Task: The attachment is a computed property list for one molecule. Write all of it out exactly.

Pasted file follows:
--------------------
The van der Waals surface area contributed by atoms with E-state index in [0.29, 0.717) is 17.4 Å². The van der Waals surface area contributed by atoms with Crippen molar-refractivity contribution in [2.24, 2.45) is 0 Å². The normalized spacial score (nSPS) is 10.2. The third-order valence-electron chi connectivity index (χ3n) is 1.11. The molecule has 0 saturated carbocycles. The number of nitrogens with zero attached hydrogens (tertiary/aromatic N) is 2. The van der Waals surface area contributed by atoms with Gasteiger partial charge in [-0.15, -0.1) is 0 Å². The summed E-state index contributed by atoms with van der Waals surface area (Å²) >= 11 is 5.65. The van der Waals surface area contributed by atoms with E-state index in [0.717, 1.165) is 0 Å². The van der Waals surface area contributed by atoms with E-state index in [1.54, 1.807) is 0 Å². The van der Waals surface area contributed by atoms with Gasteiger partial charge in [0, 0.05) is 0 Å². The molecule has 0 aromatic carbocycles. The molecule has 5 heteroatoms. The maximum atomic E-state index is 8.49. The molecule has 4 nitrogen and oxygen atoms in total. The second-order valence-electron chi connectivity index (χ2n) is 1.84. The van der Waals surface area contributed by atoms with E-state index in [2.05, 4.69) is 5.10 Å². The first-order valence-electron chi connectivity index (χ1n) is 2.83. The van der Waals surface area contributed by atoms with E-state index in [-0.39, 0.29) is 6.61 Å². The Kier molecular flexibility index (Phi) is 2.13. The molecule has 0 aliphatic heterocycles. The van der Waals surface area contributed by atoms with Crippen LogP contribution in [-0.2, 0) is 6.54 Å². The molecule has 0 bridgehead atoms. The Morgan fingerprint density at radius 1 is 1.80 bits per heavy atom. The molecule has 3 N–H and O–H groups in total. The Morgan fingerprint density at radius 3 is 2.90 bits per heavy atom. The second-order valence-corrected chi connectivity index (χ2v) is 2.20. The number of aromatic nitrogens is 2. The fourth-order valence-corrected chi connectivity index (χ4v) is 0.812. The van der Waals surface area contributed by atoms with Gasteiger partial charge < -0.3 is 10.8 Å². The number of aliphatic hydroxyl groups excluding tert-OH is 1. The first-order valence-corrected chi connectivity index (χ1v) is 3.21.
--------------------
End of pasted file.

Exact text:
The van der Waals surface area contributed by atoms with E-state index in [0.29, 0.717) is 17.4 Å². The van der Waals surface area contributed by atoms with Crippen molar-refractivity contribution in [2.24, 2.45) is 0 Å². The normalized spacial score (nSPS) is 10.2. The third-order valence-electron chi connectivity index (χ3n) is 1.11. The molecule has 0 saturated carbocycles. The number of nitrogens with zero attached hydrogens (tertiary/aromatic N) is 2. The van der Waals surface area contributed by atoms with Gasteiger partial charge in [-0.15, -0.1) is 0 Å². The summed E-state index contributed by atoms with van der Waals surface area (Å²) >= 11 is 5.65. The van der Waals surface area contributed by atoms with E-state index in [0.717, 1.165) is 0 Å². The van der Waals surface area contributed by atoms with E-state index in [1.54, 1.807) is 0 Å². The van der Waals surface area contributed by atoms with Gasteiger partial charge in [0, 0.05) is 0 Å². The molecule has 0 aromatic carbocycles. The molecule has 5 heteroatoms. The maximum atomic E-state index is 8.49. The molecule has 4 nitrogen and oxygen atoms in total. The second-order valence-electron chi connectivity index (χ2n) is 1.84. The van der Waals surface area contributed by atoms with E-state index in [2.05, 4.69) is 5.10 Å². The first-order valence-electron chi connectivity index (χ1n) is 2.83. The van der Waals surface area contributed by atoms with E-state index in [-0.39, 0.29) is 6.61 Å². The Kier molecular flexibility index (Phi) is 2.13. The molecule has 0 aliphatic heterocycles. The van der Waals surface area contributed by atoms with Crippen LogP contribution in [-0.2, 0) is 6.54 Å². The molecule has 0 bridgehead atoms. The Morgan fingerprint density at radius 1 is 1.80 bits per heavy atom. The molecule has 3 N–H and O–H groups in total. The Morgan fingerprint density at radius 3 is 2.90 bits per heavy atom. The second-order valence-corrected chi connectivity index (χ2v) is 2.20. The number of aromatic nitrogens is 2. The fourth-order valence-corrected chi connectivity index (χ4v) is 0.812. The van der Waals surface area contributed by atoms with Gasteiger partial charge < -0.3 is 10.8 Å². The number of aliphatic hydroxyl groups excluding tert-OH is 1. The first-order valence-corrected chi connectivity index (χ1v) is 3.21.